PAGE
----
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Control strategy reaps maximum power from wind farms

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This image of Wind Energy by University of Texas at Dallas researchers Christian Santoni, Kenneth Carrasquillo, Isnardo Arenas‐Navarro and Stefano Leonardi was produced using Stampede2 at the Texas Advanced Computing Center.

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In 2016, wind provided 5.6 percent of all electricity produced in the United States, more than double the amount generated by wind in 2010, but still a far cry from its potential.

Now, a team of researchers from The University of Texas at Dallas (UT Dallas) has developed a new way to extract more power from the wind. The approach has the potential to increase wind power generation significantly with a consequent increase in revenue. Numerical simulations performed at the Texas Advanced Computing Center (TACC) indicate potential increases of up to six to seven percent.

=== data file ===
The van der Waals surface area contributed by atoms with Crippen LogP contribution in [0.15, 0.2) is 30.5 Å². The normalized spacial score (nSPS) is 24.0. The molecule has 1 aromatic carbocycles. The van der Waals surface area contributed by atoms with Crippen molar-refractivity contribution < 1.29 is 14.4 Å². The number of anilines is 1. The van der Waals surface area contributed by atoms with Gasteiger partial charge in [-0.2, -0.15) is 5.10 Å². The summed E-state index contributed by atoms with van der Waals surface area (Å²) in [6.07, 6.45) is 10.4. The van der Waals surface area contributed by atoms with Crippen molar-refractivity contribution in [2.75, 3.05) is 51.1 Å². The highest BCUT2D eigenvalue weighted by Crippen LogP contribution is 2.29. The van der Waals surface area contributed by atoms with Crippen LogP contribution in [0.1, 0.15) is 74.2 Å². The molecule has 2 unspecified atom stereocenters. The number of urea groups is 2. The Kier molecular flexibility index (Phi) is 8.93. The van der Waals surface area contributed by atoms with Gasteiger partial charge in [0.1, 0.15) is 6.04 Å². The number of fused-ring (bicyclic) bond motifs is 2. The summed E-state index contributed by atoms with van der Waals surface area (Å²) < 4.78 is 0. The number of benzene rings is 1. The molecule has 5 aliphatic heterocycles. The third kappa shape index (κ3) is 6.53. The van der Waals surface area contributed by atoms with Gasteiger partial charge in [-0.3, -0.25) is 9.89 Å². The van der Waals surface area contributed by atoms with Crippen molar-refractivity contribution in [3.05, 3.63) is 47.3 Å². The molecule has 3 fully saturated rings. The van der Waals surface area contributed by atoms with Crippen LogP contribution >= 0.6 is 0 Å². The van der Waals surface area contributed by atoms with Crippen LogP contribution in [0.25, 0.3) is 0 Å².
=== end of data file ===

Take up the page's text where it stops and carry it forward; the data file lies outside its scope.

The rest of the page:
According to the researchers, a 1 percent improvement applied to all wind farms in the nation would generate the equivalent of $100 million in value. This new method, therefore, has the potential to generate $600 million in added wind power nationwide.

This research was supported in part by grants from the National Science Foundation's Partnerships for International Research and Education program, "The WINDINSPIRE project" (grant OISE 12-43482); and by the Industry-University Cooperative Research Centers program through the Wind-Energy Science, Technology, and Research Industry/University Cooperative Research Center (grant IIP 13-62033). Additionally, TACC provided computational time.

To learn more about this research, see the NSF News From the Field story New control strategy helps reap maximum power from wind farms. (Date image taken: 2015-2018; date originally posted to NSF Multimedia Gallery: Aug. 10, 2018)

Credit: Stefano Leonardi, The University of Texas at Dallas
 
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